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The “Middle-Age Spread” Isn’t Inevitable: New Book Encourages Baby Boomers and Gen-X Professionals to Get Back in the Saddle to Fit, Healthy Life

July 9, 2013

Baby Boomer and Generation-X professionals often struggle to find time for fitness among the crush of professional, family and social obligations. "Back in the Saddle to Fit: 10 Steps to Reclaiming Athletic Fitness for the Busy Professional" is an exercise and nutrition information resource to inspire fitness "newbies" and experienced exercisers to get back in the game.

Houston, Texas (PRWEB) July 09, 2013

A new book aims to help Baby Boomer and Generation-X professionals avoid getting weighed down by poor health and discouragement because they can’t find time for exercise or make poor nutritional choices at work and home.

Part informational, part inspirational, "Back in the Saddle to Fit: 10 Steps to Reclaiming Athletic Fitness for the Busy Professional" (ISBN-13: 978-1478704218; 114 pages; Outskirts; June 12, 2013; $20.95 on Amazon.com) provides strategies from a 40-something marketing communications professional and certified fitness trainer for adhering to a workout plan that requires less than 4 percent of the busy professional’s week.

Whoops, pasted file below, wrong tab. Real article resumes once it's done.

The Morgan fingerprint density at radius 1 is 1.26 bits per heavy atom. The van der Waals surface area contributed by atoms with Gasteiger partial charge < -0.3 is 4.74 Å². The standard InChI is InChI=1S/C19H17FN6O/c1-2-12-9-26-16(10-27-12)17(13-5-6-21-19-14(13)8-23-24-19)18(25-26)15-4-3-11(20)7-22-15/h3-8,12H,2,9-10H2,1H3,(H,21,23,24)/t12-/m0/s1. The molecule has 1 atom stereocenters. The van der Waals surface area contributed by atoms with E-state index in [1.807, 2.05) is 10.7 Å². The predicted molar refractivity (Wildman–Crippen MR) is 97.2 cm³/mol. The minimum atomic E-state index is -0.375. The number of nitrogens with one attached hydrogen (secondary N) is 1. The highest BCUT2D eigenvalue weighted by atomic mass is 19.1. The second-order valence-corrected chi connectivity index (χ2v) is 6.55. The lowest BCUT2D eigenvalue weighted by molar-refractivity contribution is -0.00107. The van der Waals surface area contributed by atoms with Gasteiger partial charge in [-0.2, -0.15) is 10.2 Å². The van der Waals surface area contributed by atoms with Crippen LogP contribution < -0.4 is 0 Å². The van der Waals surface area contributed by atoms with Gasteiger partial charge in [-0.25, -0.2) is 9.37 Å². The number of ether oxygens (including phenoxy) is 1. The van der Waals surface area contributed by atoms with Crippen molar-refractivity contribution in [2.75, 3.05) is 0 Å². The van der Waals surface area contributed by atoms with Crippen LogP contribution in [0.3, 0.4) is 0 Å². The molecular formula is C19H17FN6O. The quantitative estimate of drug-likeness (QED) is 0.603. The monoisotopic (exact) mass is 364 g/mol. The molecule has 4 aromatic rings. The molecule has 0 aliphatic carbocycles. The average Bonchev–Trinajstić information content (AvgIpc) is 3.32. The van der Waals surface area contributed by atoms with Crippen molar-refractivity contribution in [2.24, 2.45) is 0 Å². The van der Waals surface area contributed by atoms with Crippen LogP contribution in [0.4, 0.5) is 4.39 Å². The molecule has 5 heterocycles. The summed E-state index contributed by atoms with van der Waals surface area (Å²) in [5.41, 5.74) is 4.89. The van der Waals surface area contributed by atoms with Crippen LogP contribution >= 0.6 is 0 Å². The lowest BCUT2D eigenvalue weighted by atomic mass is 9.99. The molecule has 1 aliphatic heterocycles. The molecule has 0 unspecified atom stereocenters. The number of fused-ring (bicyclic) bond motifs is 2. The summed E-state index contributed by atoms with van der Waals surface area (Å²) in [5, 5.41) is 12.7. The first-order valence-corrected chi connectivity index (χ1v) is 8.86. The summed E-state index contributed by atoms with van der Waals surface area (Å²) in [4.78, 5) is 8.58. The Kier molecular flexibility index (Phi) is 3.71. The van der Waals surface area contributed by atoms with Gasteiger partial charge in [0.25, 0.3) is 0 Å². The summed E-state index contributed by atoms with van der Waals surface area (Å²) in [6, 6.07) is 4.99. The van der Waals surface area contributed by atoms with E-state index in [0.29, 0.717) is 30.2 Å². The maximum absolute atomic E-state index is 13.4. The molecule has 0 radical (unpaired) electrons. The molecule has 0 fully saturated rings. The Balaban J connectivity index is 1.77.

“Research shows that Americans spend almost three hours each day watching television but only about 20 minutes exercising – if at all,” says author Darryl Ewing. “We don’t have to spend all day in the gym to reclaim athletic fitness. But if we believe we can’t spare 3.5 percent of our time each week investing in our long-term health, then things are out of balance.”

Back in the Saddle to Fit discusses the physiological realities of the 40-something athlete and the role exercise and better nutrition play in slowing the effects of aging. To overcome statistics that show an overwhelming number of people drop out of exercise after only six months, "Back in the Saddle to Fit" focuses on “mind readiness” to reject thoughts of “I’m too old” or “It’s too late.” The book includes inspiration from past and present professional athletes – like Texas Rangers executive and former catcher Jim Sundberg and Olympian Sanya Richards-Ross – and professionals who integrate fitness into their daily routine, like attorney and marathon enthusiast Larry Macon and Lakewood Church Pastor Joel Osteen.

Reclaiming athletic fitness isn’t only about the gym. "Back in the Saddle to Fit" promotes “eating like an adult,” which means stocking a healthy “desk pantry” at work to stave off hunger, and using the “60/40 Proposition” and a 55/25/20 carbohydrate/protein/fat ratio to make smart nutritional choices when faced with unhealthy food options. "Back in the Saddle to Fit" also includes a “Six-Pack Plan” for achieving lean abdominals, in part by eliminating the big three nutrition saboteurs – excessive fat, salt and sugar.

“Many adults of all ages never achieve a lean waist or six-pack abs not because they don’t put in the work in the gym,” Ewing says. “It’s because they unwittingly sabotage their hard work with poor food choices.”